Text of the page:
Having seen this, I did not enter the "worship" service. I just wasn't up to the pure, concentrated idolatry of it all. If my wife hadn't had children's church customers, we'd have simply gone home. As it was, I went and assisted her for the hour.

"Then render to Caesar the things that are Caesar's; and to God the things that are God's," said Jesus, as reported in Matthew chapter 22. The reader is encouraged to read that chapter as a whole, for the instructive context of these words. Yes, we live in this fallen world, subject to the temporal power of its fallen rulers. Yes, we have to pay taxes. Yes, we have to get a permit from the county every time our flatulence comes out sideways. Yes, Caesar is running things around here. But why, oh why, would we want to assemble ourselves on the Lord's day and then voluntarily sing the songs of Caesar, and pledge him our fealty? How will we claim to be doing any better than the 1st century Jewish authorities did, who proclaimed, "We have no king but Caesar?"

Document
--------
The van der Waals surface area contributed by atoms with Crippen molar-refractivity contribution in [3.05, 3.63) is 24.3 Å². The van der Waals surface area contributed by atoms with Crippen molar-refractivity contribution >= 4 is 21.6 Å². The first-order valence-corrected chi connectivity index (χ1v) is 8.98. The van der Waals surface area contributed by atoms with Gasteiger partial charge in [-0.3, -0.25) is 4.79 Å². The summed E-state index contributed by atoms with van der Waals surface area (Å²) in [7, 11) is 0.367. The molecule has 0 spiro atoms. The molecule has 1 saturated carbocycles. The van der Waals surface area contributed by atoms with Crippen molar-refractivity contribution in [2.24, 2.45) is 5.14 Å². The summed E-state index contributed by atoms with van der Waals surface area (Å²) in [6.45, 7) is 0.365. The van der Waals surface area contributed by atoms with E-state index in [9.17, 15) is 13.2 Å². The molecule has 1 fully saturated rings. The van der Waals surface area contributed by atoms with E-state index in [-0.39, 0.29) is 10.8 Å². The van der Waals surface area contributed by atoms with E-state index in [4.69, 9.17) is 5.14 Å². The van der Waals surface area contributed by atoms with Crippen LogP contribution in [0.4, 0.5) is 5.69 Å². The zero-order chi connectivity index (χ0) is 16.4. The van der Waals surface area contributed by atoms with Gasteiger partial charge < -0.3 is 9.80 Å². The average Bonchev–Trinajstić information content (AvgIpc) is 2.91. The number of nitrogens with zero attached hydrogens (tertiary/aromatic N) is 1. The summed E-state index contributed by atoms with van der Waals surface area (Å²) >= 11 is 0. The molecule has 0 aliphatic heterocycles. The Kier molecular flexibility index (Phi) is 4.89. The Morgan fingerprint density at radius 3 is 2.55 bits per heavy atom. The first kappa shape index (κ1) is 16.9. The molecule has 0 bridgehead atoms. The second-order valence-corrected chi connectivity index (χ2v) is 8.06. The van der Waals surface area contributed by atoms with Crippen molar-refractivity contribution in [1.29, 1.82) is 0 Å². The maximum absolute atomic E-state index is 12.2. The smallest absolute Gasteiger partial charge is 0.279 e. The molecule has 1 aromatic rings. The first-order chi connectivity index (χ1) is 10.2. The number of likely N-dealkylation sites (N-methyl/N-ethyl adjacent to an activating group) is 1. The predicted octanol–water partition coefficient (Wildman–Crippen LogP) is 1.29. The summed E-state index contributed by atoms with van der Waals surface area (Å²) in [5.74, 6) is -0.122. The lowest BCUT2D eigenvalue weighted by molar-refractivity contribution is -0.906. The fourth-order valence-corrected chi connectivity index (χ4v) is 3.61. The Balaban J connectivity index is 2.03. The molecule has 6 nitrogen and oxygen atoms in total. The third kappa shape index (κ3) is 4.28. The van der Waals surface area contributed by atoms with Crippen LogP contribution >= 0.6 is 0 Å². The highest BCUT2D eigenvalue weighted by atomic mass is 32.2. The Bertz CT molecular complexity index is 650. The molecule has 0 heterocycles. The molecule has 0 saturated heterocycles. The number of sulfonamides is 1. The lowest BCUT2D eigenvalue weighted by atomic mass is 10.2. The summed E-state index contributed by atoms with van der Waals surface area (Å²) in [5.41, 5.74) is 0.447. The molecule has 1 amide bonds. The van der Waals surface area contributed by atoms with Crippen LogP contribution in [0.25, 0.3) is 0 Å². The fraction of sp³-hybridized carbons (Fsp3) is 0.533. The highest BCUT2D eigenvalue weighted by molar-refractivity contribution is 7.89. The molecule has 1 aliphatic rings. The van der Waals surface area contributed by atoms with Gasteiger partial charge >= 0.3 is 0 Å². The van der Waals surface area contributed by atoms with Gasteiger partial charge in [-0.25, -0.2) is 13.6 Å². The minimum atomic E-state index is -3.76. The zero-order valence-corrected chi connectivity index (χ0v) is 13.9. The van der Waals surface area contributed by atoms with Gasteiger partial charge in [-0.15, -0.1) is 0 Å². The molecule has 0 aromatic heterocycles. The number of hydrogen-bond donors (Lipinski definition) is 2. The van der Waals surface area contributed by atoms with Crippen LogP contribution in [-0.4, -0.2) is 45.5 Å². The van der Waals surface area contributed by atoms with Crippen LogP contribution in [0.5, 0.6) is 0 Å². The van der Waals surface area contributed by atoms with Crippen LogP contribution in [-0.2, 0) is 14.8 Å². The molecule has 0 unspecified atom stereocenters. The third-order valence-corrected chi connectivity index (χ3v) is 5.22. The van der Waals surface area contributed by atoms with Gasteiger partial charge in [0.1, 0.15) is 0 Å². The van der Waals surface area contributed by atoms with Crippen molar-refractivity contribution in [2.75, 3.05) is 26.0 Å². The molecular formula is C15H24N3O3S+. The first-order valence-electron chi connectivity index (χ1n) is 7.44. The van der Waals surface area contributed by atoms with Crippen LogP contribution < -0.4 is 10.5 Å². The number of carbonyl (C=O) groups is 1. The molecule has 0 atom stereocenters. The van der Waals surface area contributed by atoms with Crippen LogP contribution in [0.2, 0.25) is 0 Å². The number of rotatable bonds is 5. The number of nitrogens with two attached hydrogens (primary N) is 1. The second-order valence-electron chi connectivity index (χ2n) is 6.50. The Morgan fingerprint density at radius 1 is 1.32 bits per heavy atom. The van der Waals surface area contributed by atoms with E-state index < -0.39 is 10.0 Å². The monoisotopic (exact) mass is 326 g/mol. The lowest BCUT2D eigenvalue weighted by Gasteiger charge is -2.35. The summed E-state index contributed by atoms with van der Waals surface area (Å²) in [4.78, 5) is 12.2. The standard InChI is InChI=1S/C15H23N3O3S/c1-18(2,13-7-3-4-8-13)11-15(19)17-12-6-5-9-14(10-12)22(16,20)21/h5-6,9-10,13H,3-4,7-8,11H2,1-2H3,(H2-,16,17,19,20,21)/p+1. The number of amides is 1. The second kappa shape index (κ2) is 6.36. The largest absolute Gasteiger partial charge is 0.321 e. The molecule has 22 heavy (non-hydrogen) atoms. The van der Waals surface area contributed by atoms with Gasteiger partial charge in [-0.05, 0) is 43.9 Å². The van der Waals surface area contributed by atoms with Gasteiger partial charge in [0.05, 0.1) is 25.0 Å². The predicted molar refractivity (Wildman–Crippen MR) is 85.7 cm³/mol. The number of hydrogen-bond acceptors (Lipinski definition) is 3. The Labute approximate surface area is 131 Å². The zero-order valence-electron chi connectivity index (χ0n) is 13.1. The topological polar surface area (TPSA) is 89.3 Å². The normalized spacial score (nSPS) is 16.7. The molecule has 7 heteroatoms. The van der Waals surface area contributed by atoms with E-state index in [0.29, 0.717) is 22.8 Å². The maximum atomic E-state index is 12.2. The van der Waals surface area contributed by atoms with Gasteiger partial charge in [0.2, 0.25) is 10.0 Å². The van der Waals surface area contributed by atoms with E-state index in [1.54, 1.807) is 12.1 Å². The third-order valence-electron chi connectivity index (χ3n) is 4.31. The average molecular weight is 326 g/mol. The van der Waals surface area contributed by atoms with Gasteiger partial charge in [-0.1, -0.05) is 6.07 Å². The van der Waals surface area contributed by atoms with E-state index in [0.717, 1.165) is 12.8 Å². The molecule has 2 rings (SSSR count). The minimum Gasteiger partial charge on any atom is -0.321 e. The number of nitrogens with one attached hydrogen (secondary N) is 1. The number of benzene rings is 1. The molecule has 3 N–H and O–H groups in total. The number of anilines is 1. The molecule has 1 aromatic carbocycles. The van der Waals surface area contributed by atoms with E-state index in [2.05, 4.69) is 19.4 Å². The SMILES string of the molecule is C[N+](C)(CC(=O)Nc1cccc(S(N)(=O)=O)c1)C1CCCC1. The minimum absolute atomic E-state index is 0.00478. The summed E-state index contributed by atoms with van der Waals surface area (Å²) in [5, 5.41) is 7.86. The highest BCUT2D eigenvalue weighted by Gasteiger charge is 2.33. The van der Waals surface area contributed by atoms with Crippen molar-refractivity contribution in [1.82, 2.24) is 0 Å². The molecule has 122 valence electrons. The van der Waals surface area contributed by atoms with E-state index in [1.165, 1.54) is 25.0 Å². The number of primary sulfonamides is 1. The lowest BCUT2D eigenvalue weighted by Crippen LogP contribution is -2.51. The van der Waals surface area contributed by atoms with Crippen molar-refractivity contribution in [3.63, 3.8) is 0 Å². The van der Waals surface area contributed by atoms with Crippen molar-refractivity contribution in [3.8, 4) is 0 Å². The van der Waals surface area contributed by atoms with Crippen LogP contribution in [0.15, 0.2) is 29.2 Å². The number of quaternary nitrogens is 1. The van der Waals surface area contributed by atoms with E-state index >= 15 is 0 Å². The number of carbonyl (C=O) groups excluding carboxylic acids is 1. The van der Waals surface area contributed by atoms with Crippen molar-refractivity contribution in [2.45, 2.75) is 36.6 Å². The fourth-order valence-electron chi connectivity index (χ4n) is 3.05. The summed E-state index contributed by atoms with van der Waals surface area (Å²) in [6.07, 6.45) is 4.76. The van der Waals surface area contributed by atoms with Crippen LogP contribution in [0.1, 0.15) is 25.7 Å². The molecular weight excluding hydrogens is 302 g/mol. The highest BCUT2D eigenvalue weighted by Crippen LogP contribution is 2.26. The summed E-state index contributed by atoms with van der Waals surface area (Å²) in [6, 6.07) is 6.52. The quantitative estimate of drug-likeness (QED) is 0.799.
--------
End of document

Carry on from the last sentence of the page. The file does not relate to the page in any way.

I don't want to go out there and resume my search for a church. For one thing, where I'm at now, we don't do the Sunday morning rock 'n' roll (a rant for another time). And for another thing, I believe the red-white-and-blue idolatry is quite universal in the American evangelical church. I've simply got to remember that you skip the Sunday before July 4. And, to be safe, the same goes for Memorial Day, and the so-called "Veterans' Day," too.

You know, it would be one thing if this wretched business were compulsory. On one level, it would be understandable if the secret police were watching, ready to put the pastor on report if the patriotic niceties were slighted. But this is voluntary. We do this to ourselves, over and over again.

God help us, I say without a trace of irony. God wake us up. That would be a help.

Friday, July 01, 2005

Terror From the Skies!

It seems that our exalted leaders have again been sent scurrying for shelter by the apparition of a light airplane. Their response to the dreaded Beechcraft is much the same as a rabbit's response to the hawk's shadow on the ground: run!

As is often the case, the Bible has a succinct comment on the situation:

The wicked flee when no one is pursuing, but the righteous are as bold as a lion. (Proverbs 28:1)

Do you suppose our supervisors' sleep is often troubled?

I hope so.